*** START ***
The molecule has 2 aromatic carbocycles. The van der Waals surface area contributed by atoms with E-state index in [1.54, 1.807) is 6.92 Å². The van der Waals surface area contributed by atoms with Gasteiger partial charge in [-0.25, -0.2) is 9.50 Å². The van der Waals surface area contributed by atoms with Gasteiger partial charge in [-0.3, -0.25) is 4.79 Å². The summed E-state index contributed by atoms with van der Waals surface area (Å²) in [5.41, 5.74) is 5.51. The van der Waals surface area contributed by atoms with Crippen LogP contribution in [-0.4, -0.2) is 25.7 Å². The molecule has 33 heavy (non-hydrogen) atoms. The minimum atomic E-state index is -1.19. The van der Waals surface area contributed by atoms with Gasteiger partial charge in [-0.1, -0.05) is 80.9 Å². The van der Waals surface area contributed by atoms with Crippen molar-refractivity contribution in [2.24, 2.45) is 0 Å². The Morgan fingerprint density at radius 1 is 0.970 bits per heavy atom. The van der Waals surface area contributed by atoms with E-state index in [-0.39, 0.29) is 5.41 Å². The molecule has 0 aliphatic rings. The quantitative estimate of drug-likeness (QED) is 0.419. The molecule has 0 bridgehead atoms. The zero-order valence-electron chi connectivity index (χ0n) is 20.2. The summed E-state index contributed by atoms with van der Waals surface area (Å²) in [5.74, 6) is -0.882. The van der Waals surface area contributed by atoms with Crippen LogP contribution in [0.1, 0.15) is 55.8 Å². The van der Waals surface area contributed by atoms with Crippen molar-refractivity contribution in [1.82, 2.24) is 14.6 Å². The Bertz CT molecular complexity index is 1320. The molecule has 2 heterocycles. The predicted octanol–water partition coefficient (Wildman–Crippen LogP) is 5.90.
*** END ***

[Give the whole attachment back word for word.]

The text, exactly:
The molecule has 2 aromatic carbocycles. The van der Waals surface area contributed by atoms with E-state index in [1.54, 1.807) is 6.92 Å². The van der Waals surface area contributed by atoms with Gasteiger partial charge in [-0.25, -0.2) is 9.50 Å². The van der Waals surface area contributed by atoms with Gasteiger partial charge in [-0.3, -0.25) is 4.79 Å². The summed E-state index contributed by atoms with van der Waals surface area (Å²) in [5.41, 5.74) is 5.51. The van der Waals surface area contributed by atoms with Crippen LogP contribution in [-0.4, -0.2) is 25.7 Å². The molecule has 33 heavy (non-hydrogen) atoms. The minimum atomic E-state index is -1.19. The van der Waals surface area contributed by atoms with Gasteiger partial charge in [-0.1, -0.05) is 80.9 Å². The van der Waals surface area contributed by atoms with Crippen molar-refractivity contribution in [2.24, 2.45) is 0 Å². The Morgan fingerprint density at radius 1 is 0.970 bits per heavy atom. The van der Waals surface area contributed by atoms with E-state index in [-0.39, 0.29) is 5.41 Å². The molecule has 0 aliphatic rings. The quantitative estimate of drug-likeness (QED) is 0.419. The molecule has 0 bridgehead atoms. The zero-order valence-electron chi connectivity index (χ0n) is 20.2. The summed E-state index contributed by atoms with van der Waals surface area (Å²) in [5.74, 6) is -0.882. The van der Waals surface area contributed by atoms with Crippen LogP contribution in [0.1, 0.15) is 55.8 Å². The van der Waals surface area contributed by atoms with Crippen molar-refractivity contribution in [1.82, 2.24) is 14.6 Å². The Bertz CT molecular complexity index is 1320. The molecule has 2 heterocycles. The predicted octanol–water partition coefficient (Wildman–Crippen LogP) is 5.90.